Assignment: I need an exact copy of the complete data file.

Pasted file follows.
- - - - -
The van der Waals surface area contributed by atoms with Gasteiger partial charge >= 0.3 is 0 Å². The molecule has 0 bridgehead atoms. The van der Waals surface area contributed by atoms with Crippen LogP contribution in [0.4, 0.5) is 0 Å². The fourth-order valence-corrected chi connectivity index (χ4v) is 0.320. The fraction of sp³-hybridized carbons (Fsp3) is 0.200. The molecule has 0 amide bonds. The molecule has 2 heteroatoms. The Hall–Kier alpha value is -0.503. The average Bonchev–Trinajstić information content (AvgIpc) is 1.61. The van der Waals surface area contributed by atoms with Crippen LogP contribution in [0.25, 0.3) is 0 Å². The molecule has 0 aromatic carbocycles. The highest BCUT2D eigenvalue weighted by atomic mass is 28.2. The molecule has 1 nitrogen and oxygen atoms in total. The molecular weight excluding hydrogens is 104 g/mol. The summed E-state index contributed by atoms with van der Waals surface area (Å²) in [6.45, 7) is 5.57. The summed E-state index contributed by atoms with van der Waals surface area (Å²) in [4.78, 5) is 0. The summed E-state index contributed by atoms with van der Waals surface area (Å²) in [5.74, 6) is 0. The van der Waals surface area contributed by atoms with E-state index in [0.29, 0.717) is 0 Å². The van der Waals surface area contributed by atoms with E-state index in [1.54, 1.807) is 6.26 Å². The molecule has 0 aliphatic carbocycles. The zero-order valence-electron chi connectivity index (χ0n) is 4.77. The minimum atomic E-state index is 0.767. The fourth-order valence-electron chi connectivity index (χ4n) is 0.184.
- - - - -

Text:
The van der Waals surface area contributed by atoms with Gasteiger partial charge >= 0.3 is 0 Å². The molecule has 0 bridgehead atoms. The van der Waals surface area contributed by atoms with Crippen LogP contribution in [0.4, 0.5) is 0 Å². The fourth-order valence-corrected chi connectivity index (χ4v) is 0.320. The fraction of sp³-hybridized carbons (Fsp3) is 0.200. The molecule has 0 amide bonds. The molecule has 2 heteroatoms. The Hall–Kier alpha value is -0.503. The average Bonchev–Trinajstić information content (AvgIpc) is 1.61. The van der Waals surface area contributed by atoms with Crippen LogP contribution in [0.25, 0.3) is 0 Å². The molecule has 0 aromatic carbocycles. The highest BCUT2D eigenvalue weighted by atomic mass is 28.2. The molecule has 1 nitrogen and oxygen atoms in total. The molecular weight excluding hydrogens is 104 g/mol. The summed E-state index contributed by atoms with van der Waals surface area (Å²) in [6.45, 7) is 5.57. The summed E-state index contributed by atoms with van der Waals surface area (Å²) in [4.78, 5) is 0. The summed E-state index contributed by atoms with van der Waals surface area (Å²) in [5.74, 6) is 0. The van der Waals surface area contributed by atoms with E-state index in [0.29, 0.717) is 0 Å². The van der Waals surface area contributed by atoms with E-state index in [1.54, 1.807) is 6.26 Å². The molecule has 0 aliphatic carbocycles. The zero-order valence-electron chi connectivity index (χ0n) is 4.77. The minimum atomic E-state index is 0.767. The fourth-order valence-electron chi connectivity index (χ4n) is 0.184.